By Armando Chaguaceda

Photo: Patricio Fernandez

HAVANA TIMES – There seem to be some common denominators that mark Latin American intellectuals’ identity and public actions. I must stress the “Latin American” part, because these aren’t universal characteristics. In other parts of the world, where intellectual thought and politics have a tight-knit and agonistic relationship, this connection takes on different characteristics. It’s a subject that could be discussed at great length, and this debate could become richer with more permanent data and reflections.*

Our first problem relates back to our relationship with the region’s powerhouse. Ever since Arielismo, we have understood the US to be the primordial source of our misfortune and a threat to our identity. However, unlike Eastern European or South Asian intellectuals – threatened by Russian or Chinese tyrannies – we have a much more complex legacy here.

Our imperialist neighbor is also a thriving and age-old republic. Jose Marti understood this duality, like very few people have. His disciples not so much. Intellectuals in Latin America, seeing themselves as great and symbolic warriors against Yankee Imperialism, despise the passing of the torch of the US democratic revolution’s heirs. If we were suffering under Beijing or Moscow, we might have understood this vital difference. As well as the opportunity for emancipation that this dualism involves.

The second point for discussion is Latin American intellectuals’ hellbent vision and righteous tendencies. Latin America is the most unequal region in the world. And our intellectuals defend the great battle flag of social equality. However, the main focus around social equality tends to be an equality that is founded on absolute values. Such goes against political freedom.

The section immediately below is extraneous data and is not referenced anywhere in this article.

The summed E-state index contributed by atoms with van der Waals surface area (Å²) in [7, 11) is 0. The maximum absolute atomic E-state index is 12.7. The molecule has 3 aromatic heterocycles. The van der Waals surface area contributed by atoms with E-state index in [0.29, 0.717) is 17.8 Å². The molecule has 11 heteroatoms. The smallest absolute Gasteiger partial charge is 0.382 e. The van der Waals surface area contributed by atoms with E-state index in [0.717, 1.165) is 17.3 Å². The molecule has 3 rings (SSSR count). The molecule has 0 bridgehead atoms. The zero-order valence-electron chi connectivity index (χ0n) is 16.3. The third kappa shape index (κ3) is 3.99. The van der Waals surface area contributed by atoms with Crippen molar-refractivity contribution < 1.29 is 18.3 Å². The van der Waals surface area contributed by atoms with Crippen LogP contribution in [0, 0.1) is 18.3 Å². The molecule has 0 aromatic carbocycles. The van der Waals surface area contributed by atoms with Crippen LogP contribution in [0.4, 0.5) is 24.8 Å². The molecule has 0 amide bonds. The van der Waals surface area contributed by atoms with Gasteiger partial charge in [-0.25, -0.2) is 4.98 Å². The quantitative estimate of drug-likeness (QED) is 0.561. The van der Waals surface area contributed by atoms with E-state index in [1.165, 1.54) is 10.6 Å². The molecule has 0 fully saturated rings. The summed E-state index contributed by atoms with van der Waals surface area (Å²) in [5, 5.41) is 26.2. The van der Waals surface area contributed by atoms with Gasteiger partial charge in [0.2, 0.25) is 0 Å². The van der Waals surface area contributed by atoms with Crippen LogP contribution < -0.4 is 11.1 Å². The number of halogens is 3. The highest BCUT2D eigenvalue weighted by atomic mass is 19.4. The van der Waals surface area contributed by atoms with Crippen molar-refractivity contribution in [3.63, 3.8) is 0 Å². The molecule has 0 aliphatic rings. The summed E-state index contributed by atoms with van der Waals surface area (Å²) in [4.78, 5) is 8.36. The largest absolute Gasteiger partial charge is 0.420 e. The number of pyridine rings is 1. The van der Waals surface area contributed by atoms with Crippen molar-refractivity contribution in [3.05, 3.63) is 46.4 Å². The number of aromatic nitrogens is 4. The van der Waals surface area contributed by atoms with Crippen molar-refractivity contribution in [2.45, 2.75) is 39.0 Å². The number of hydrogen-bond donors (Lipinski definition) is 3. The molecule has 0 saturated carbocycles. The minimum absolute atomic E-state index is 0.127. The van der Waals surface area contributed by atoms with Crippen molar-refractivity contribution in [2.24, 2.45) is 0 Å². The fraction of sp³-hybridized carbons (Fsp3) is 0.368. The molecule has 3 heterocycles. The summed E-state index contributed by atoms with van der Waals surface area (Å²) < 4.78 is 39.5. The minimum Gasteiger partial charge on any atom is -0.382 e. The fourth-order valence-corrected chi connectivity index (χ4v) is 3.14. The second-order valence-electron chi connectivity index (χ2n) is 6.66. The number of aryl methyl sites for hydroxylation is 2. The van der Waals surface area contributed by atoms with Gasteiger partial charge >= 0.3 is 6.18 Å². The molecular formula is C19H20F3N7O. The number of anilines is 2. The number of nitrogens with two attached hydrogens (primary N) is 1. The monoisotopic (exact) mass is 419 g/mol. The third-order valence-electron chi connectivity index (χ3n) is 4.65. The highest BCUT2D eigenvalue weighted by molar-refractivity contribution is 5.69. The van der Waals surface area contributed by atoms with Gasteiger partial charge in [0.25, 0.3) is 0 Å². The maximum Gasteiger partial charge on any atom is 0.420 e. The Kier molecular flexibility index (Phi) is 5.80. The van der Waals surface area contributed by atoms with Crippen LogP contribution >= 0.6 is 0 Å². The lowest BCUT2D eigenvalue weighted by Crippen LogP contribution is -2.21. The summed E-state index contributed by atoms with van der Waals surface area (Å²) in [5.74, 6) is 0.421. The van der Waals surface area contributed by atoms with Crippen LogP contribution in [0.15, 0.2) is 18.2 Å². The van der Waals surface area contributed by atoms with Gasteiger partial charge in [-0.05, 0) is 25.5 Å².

It is reduced to the patronage of a compassionate and market-phobic state, that goes against redistributive justice upheld by complex rights and politics. Strangely enough, a lot of European right-wing populism defends similar ideas, in terms of ethnicity.

A third point is their over-representation in unions. In Latin America – and other parts of the Western World – universities and cultural institutions are overpopulated with a certain kind of individual. Hegemony there corresponds to the Left, in its many variants. Accompanied by an insipid and passive center, which lets fundamentalist groups of the Left impose their vocabulary and agenda. This in turn leads to conservative intellectuals, who are mostly sheltered in private institutions.

This ideological over-representation is far-removed from the real demographic correlatives in the country. The regional population can’t be reduced to an -ism, not even a prevailing one. Periodic surveys – Latinobarometro o LAPOP, including others – show an extremely divided citizenship in Latin America in terms of values, political affiliations and voting.

However, public over-representation presents all of the academic world as “progressive”. Meaning that regional intellectuals aren’t particularly democratic, because they aren’t in line with the heterogenous identities and interests of the people they speak for. Including population groups.

A last characteristic of Latin American intellectuals is their explicit commitment to some kind of social change. If you assume that you can measure intellectuals’ political loyalty by what they write, speak or articulate, it is hard to assume academia is loyal to the liberal people’s republic.

It’s true that the repression of gorilla dictatorships made educated people understand the advantages of a parliament compared to a dungeon or guerrilla. However, the systemic public behavior of most Latin American intellectuals reflects a preference for revolutionary politics, instead of reformist ones. Their criticism doesn’t target the oligarchic shortcomings of liberal democracy, but its very foundations.

When we look at these points – an obsessive anti-US attitude, dogmatic egalitarianism, ideological over-representation and an illiberal tendency – we can better understand the identity of most Latin American intellectual groups. Resilient characteristics that define their present and compromise their renewal in the future.

*Please read interpretations by F. Pedrosa, M. Tenorio, P. Guassens, F. Degiovanni, J.C. Castro and Magdalena Lopez, to name a few.

Read more from Armando Chaguaceda’s diary here.


Armando Chaguaceda

Armando Chaguaceda: My curriculum vitae presents me as a historian and political scientist. I'm from an unclassifiable generation who collected the achievements, frustrations and promises of the Cuban Revolution and now resists on the island or contributes through numerous websites, trying to remain human without dying in the attempt.

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